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Distributed for University of British Columbia Press

Canada’s Road to the Pacific War

Intelligence, Strategy, and the Far East Crisis

In December 1941, Japan attacked multiple targets in the Far East and the Pacific, including Canadian battalions in Hong Kong. This intriguing account of Canadian intelligence gathering and strategic planning on the eve of the crisis dispels the assumption that the Allies were totally unprepared for war. Canadians worked closely with their US and Allied counterparts to uncover Japan’s intentions and to develop a strategic plan for defence. By highlighting Canada’s role as a Pacific power, this book sheds new light both on the Pacific War and on events that led to the creation of the Grand Alliance.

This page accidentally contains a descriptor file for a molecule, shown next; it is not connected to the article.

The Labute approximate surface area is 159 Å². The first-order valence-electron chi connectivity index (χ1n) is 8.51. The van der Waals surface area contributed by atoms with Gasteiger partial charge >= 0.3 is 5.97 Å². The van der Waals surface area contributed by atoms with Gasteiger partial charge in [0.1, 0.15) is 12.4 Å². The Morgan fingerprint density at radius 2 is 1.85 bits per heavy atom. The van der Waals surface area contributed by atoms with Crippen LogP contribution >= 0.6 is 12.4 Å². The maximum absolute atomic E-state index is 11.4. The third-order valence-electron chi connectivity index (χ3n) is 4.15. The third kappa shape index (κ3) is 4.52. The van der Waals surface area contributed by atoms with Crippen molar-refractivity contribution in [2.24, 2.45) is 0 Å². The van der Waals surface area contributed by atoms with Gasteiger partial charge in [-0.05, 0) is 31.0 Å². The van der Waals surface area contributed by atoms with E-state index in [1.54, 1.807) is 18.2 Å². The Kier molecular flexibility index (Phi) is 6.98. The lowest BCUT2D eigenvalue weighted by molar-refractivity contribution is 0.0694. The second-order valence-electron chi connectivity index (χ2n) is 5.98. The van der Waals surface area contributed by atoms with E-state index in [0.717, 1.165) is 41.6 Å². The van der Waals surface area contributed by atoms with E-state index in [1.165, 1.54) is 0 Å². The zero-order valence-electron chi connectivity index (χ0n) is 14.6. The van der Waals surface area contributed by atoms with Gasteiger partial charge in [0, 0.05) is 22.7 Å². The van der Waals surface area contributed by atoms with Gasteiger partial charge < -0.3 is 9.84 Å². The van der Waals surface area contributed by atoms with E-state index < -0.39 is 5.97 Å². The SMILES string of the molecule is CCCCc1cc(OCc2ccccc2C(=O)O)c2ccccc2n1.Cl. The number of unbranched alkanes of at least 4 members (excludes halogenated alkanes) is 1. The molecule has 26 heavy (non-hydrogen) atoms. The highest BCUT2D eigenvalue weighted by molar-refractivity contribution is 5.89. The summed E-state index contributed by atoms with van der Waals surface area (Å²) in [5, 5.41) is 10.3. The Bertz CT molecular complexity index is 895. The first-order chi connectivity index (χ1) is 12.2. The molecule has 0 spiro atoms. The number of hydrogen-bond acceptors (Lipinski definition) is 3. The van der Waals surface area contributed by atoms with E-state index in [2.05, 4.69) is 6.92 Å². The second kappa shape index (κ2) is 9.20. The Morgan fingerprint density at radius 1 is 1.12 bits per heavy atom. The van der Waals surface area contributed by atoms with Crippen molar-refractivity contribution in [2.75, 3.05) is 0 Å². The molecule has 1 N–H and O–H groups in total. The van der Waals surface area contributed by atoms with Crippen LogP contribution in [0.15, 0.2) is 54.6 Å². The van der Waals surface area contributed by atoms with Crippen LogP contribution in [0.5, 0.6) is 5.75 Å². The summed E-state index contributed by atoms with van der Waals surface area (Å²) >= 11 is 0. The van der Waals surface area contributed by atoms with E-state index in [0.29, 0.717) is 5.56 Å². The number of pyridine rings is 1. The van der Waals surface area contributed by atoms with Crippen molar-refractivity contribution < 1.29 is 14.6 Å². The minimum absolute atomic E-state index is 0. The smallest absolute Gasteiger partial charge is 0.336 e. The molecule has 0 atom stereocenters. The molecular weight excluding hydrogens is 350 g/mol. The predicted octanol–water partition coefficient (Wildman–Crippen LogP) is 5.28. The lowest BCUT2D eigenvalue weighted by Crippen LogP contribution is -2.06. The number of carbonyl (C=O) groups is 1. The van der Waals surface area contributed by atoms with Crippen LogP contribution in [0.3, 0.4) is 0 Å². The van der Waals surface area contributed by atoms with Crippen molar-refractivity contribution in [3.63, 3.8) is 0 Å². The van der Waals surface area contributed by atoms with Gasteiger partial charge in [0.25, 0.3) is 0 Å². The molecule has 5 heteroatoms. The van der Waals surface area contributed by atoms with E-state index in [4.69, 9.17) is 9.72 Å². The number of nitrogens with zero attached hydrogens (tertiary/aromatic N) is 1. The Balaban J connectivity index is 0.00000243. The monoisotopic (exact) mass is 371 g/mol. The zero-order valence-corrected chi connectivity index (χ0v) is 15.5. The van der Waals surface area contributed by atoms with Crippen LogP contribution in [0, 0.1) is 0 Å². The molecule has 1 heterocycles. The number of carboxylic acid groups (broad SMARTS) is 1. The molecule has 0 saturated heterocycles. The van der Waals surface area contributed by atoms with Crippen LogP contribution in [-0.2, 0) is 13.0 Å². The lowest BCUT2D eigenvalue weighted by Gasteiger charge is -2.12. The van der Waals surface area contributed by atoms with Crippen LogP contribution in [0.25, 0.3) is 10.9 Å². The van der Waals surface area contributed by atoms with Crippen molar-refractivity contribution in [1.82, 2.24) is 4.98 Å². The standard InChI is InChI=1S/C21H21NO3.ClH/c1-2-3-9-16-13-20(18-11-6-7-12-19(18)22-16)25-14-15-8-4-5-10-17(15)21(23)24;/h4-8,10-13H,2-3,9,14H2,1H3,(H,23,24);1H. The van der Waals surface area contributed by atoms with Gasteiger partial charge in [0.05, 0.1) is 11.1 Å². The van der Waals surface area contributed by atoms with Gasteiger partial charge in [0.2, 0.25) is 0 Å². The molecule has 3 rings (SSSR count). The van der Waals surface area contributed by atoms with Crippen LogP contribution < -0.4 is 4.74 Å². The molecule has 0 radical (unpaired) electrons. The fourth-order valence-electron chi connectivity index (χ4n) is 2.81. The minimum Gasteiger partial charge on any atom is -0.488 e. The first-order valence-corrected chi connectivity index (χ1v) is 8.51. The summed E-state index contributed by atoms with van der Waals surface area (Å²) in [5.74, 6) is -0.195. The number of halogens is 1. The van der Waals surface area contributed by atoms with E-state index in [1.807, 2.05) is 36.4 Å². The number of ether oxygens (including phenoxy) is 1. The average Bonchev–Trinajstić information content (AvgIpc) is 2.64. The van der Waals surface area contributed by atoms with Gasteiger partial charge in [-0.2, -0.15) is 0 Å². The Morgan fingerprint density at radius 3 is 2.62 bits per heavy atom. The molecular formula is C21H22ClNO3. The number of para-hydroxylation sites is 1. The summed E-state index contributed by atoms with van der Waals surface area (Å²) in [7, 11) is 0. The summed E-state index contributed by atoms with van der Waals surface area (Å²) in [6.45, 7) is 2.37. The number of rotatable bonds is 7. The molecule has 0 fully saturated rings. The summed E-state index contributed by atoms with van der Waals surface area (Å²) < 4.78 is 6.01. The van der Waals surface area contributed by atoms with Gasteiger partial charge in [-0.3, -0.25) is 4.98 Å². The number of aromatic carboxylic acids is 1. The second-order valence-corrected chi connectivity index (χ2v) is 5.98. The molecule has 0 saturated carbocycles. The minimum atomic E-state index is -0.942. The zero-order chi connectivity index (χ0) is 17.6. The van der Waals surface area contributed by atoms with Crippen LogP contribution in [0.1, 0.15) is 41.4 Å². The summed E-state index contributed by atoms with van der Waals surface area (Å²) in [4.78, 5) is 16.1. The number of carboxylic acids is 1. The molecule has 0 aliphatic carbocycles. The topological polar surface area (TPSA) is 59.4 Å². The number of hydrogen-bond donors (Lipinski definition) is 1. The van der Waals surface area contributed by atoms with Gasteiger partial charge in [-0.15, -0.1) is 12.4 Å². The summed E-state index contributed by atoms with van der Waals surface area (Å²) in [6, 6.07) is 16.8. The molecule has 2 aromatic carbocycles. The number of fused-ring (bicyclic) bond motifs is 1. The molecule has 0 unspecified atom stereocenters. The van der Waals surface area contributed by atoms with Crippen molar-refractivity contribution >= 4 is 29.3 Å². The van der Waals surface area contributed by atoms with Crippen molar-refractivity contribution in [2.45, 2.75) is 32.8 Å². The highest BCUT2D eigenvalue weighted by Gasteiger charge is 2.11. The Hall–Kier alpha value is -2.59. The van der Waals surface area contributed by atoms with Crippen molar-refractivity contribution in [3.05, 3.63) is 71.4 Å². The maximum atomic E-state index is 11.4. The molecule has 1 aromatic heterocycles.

Table of Contents

Introduction

1 Prelude to War: Canada and the Pacific Powers, 1922-40

2 The Allied Web: Intelligence Networks in Canada before the Pacific War

3 Developing a Far East Strategy, December 1940 to July 1941

4 Avoiding confrontation with Japan: Diplomacy, Deterrence, and Hong Kong

5 Reassessing the Far East Crisis after the Asset Freeze, August to October 1941

6 Guarding the Coast: Canadian Defence Strategy for the North Pacific

7 Countdown to War: Negotiation and Mobilization, November 1941

8 The Coming of the Pacific War, December 1941

Conclusion: Canada’s Response to the Pacific Challenge

Glossary of Names

Chronology of Events, 1922-42

Notes

Bibliography

Index

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